38 new plant species have been found in flower including Dog Rose, Common Poppy, Scarlet Pimpernel, Herb Paris, Early Gentian, Lady and Twayblade orchids. The lovely yellow Tree Lupins are now flowering on Hayling (Sinah Common) where the Green Winged Orchids were at their best and Yellow Rattle had started to flower. Two uncommon species found along the side of Southmoor Lane in Havant were Knotted Hedge Parsley and Slender Thistle.

Unexpected animal finds during the 24 hour Hampshire bird race were Polecat and Muntjac and an oddity seen near Dungeness was a huge tadpole nearly three times the size of the biggest Common Frog tadpole. With few fungi seen at this time of year some magnificent specimens of Dryad's Saddle were a good find at Butser Hill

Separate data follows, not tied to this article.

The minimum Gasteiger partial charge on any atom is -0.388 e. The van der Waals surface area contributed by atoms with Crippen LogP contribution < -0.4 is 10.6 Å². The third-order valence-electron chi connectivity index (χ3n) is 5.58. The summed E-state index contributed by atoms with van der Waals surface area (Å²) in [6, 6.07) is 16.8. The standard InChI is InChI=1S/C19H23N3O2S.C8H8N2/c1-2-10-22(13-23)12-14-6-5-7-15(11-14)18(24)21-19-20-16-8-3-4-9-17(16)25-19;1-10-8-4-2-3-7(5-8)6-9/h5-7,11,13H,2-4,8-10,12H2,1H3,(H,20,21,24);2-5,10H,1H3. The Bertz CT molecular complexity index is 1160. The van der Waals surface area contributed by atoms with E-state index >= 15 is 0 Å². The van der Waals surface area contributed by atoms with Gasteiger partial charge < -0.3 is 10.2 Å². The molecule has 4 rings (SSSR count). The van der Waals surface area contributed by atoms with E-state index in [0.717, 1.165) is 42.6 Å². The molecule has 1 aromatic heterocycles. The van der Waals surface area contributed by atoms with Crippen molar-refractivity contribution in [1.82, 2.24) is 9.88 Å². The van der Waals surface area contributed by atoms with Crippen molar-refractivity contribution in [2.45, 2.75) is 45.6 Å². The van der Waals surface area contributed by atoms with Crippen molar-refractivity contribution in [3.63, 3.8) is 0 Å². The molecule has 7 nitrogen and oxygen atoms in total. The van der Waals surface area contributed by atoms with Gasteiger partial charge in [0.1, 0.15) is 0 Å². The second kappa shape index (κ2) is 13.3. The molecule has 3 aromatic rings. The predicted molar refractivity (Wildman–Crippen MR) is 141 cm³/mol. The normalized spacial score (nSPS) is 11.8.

BIRDS

(Skip to Insects)

Great Crested Grebe: When flying these normally stretch their necks forward in line with their body but on May 8 one was seen in the Pett area on the shore of Rye Bay flying with its neck up in the position it would be when the bird was on the water - first time I have heard of this.

Balearic Shearwater: The first to be seen along the south coast since Mar 12 were a goup of three seen off Portland on May 7 (maybe the same three were seen there again on May 8 and 9)

Night Heron: One was seen well by many birders in the Folkestone area from Jan 4 to 24 but the species has not been mentioned again until May 8 when one was at a Dutch site

Cattle Egret: The last report of a Cattle Egret in Hampshire was on Jan 7 in the Lymington area and the most recent sightings in other counties have been in Dorset on Apr 12 and East Sussex on Apr 19 and 20 so Andy Johnson was pleased to find one perched in a tree at Sandy Point on Hayling for two hours on May 5 before it flew west